Deborah Amell touches the statue in the likeness of Kateri Tekakwitha after the Mass of Thanksgiving in honor of Tekakwitha at the Shrine of Our Lady of Martyrs in Auriesville, New York, Oct. 21, 2012. Pope created seven new saints on Sunday, including Tekakwitha, a sixteenth-century convert known as “Lily of the Mohawks”, the first Native American to be canonized, as the Roman Catholic Church reaches out to its global flock to rebuff encroaching secularism.
Designated as the month of the Holy Rosary, Catholics everywhere were encouraged to pray with special devotion to the Blessed Virgin Mary in October. Catholics believe that she is the most exalted among women, the only creature God created without fault other than her son, Jesus Christ.
The month also began with the feast day of St. Therese of Lisieux, a 19th century saint who died at 24. She is considered to be the patron of missions and was such a beloved figure that the church responded to huge public demand for her canonization and elevated her to sainthood just 28 years after her death. Known by most Catholics as the “Little Flower of Jesus,” the most famous image of her shows a young habited woman with a delicate yet wry smile illuminating her shadowy eyes.
October marked the feasts of other important Catholic women, such as Teresa of Avila, a doctor of the church and a socialite nun born to an elite Spanish family. Hardly docile, Catholics laugh that she once in a moment of frustration told God in prayer, “No wonder you have so few friends!” She was such an intriguing figure that Marcelle Auclair, co-foundress of Marie-Claire, asked permission to enter the Carmelite cloisters in Spain to gather more information about her life. In a rare move, the Holy See granted permission, and Auclair spent two years completely emerged with the nuns of the order Avila founded. Upon re-emerging, the biography she wrote of Avila tells that Auclair admired “in her an essentially modern woman: inventive, practical, gallant and intrepid, with tremendous organizational capacities, whose genius permitted her to break through the restrictions of her time.”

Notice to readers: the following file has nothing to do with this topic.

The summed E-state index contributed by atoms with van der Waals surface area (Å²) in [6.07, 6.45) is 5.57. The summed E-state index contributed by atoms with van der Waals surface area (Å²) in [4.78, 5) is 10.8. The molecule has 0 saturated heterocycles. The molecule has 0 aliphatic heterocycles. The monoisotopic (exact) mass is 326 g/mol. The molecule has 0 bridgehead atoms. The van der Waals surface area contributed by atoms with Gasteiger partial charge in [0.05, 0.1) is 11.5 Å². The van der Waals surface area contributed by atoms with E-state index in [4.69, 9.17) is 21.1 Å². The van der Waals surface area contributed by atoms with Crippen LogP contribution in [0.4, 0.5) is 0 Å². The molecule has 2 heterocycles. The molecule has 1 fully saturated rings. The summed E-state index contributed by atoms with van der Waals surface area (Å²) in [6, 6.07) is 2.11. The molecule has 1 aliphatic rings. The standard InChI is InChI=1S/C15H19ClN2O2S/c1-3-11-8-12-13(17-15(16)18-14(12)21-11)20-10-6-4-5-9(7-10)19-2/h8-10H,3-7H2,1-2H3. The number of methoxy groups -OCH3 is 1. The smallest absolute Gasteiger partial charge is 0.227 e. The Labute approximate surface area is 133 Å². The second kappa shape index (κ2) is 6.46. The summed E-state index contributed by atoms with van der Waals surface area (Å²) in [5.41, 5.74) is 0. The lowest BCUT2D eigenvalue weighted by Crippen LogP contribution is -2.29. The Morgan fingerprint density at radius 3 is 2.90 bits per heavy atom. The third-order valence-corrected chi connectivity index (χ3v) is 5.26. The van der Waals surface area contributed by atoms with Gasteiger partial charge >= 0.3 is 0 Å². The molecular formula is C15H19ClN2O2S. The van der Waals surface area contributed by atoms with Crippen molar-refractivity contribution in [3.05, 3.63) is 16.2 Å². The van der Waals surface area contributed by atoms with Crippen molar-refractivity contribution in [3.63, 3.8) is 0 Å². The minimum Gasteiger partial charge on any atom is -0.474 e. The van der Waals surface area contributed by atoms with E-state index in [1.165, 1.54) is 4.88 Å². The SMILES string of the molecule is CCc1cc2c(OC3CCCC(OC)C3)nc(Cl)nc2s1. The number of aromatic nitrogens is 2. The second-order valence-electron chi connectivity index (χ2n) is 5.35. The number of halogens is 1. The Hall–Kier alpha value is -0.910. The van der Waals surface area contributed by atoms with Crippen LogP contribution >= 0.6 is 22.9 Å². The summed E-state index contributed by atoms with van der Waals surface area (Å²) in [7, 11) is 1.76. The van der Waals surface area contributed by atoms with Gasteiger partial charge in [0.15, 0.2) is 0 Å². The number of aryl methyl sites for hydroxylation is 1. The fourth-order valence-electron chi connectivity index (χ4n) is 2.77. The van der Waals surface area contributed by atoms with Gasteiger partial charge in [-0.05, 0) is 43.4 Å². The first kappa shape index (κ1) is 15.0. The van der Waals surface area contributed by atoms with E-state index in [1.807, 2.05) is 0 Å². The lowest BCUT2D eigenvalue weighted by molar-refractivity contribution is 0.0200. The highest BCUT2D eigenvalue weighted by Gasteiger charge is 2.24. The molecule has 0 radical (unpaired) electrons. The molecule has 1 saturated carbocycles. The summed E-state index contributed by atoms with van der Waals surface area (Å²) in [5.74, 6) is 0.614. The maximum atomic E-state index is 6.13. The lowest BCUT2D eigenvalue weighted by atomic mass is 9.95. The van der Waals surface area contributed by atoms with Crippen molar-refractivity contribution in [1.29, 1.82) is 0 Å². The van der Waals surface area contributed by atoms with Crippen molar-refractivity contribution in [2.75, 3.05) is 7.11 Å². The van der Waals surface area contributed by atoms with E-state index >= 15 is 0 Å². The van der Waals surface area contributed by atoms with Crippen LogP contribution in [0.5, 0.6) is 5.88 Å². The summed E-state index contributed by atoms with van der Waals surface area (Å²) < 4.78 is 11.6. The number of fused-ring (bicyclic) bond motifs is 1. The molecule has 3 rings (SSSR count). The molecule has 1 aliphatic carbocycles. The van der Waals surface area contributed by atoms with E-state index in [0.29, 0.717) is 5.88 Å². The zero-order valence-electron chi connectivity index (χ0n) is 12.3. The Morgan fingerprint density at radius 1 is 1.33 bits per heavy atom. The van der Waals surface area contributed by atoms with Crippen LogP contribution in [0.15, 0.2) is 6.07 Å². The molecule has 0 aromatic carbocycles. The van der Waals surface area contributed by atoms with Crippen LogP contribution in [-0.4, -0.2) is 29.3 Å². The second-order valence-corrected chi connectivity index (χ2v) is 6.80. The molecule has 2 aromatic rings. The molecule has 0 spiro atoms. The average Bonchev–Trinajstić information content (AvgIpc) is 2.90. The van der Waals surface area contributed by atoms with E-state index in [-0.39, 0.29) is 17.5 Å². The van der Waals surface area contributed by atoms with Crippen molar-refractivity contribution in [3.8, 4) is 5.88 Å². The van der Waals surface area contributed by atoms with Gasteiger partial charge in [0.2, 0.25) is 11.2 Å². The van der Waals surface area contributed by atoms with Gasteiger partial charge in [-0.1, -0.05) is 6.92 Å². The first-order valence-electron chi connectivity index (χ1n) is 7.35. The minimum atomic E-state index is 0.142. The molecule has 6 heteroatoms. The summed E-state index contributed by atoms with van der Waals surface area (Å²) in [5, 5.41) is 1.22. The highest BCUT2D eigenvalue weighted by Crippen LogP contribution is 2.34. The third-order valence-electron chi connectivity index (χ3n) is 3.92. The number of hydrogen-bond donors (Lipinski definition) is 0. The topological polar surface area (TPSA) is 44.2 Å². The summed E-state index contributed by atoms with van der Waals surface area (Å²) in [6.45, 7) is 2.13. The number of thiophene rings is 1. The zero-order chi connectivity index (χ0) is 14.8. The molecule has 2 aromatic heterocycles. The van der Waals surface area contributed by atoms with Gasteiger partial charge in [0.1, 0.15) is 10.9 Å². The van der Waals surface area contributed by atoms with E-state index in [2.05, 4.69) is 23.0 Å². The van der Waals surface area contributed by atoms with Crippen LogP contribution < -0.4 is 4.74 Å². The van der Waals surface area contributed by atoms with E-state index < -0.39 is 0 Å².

Candles are lit for Kateri Tekakwitha as her devotion is celebrated by the Catholic faithful Oct. 21, 2012 at the St. Francis Xavier Church in Kahnawake, Quebec, Canada.
Especially significant, however, was the elevation to sainthood of two American women on Sunday by Pope Benedict: Kateri Tekakwitha and Marianne Pope. In fact, of the seven made saints, only two were Americans, and both were women. American Catholic women were reminded that the first American-born saint ever to be canonized, Elizabeth Ann Seton, was also a woman. Like Avila, she was a spiritual entrepreneur; she was a socialite, highly educated, and the founder of a religious order. American female converts often choose her as a patron saint, as she too was a convert, but also because she was a bold and modern woman in her time.
Tekakwitha is an especially beloved Catholic figure. At the Basilica of the Shrine of the Immaculate Conception in Washingon, D.C., this past weekend, her statue was adorned with candles and lilies. Catholics lovingly refer to her as the “Lily of the Mohawks” for her gentle and diplomatic presence amid tumultuous relations between the Native Americans and the Europeans settlers. Of Tekakwitha’s elevation to sainthood on Sunday, Pope Benedict praised the “courage of her vocation” and entrusted her with the “renewal of the faith…in all of North America.”(As an aside, the Basilica is the eighth largest religious structure in the world and devoted entirely to Mary. A plaque in the minaret, donated by the male group, the Knights of Columbus, vows of their eternal devotion to the Virgin.)
Finally, October saw the first feast day of the newly beatified Pope John Paul II. Adored by Catholic women, Pope John Paul the Great was a champion of the rights and dignity of women. In her article “Pope John Paul II, Feminists, Women, and the Church,” theologian Janet Smith writes, “There are many injustices in this world; one of the greater among them is the perception among feminists that the Catholic Church and Pope John Paul II are not friends of women.” Indeed, Pope John Paul II was a champion of the legal, sexual, and social rights of women.
His respect for women can be seen vividly in the conclusion of his apostolic letter, Mulerius Dignitatem, (On the Dignity of Women), where he writes:
Recently, there has been a proliferation of articles and opinion-editorials devoted to the issue of “female ordination” or women’s rights within the Catholic Church. The suggestion seems to be that we are oppressed and marginalized within our faith. Yet after a month like this, lay Catholic women like myself are left wondering why. In our view, our sex has taken its rightful place within the ranks of theologians, doctors, and saints of the church. Like Blessed Kateri Tekawitha, we are spiritual leaders, respected and revered as much as any man.